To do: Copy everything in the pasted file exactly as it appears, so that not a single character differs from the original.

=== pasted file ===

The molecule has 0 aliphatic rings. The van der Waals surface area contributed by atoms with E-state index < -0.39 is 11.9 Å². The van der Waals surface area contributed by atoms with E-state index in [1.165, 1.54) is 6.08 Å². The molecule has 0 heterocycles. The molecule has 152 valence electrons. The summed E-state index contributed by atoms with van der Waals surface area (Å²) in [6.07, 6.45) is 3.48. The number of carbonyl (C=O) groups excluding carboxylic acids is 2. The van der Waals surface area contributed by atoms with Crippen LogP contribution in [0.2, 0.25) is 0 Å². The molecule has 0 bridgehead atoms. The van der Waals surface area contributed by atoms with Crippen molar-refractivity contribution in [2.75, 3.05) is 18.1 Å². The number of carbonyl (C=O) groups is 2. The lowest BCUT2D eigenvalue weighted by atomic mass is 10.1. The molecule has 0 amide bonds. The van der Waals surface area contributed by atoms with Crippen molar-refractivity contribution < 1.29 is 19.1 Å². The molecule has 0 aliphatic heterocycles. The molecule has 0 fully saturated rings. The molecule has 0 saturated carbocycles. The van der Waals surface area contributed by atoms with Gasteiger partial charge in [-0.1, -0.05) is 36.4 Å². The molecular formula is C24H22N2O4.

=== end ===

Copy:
The molecule has 0 aliphatic rings. The van der Waals surface area contributed by atoms with E-state index < -0.39 is 11.9 Å². The van der Waals surface area contributed by atoms with E-state index in [1.165, 1.54) is 6.08 Å². The molecule has 0 heterocycles. The molecule has 152 valence electrons. The summed E-state index contributed by atoms with van der Waals surface area (Å²) in [6.07, 6.45) is 3.48. The number of carbonyl (C=O) groups excluding carboxylic acids is 2. The van der Waals surface area contributed by atoms with Crippen LogP contribution in [0.2, 0.25) is 0 Å². The molecule has 0 bridgehead atoms. The van der Waals surface area contributed by atoms with Crippen molar-refractivity contribution in [2.75, 3.05) is 18.1 Å². The number of carbonyl (C=O) groups is 2. The lowest BCUT2D eigenvalue weighted by atomic mass is 10.1. The molecule has 0 amide bonds. The van der Waals surface area contributed by atoms with Crippen molar-refractivity contribution < 1.29 is 19.1 Å². The molecule has 0 aliphatic heterocycles. The molecule has 0 fully saturated rings. The molecule has 0 saturated carbocycles. The van der Waals surface area contributed by atoms with Gasteiger partial charge in [-0.1, -0.05) is 36.4 Å². The molecular formula is C24H22N2O4.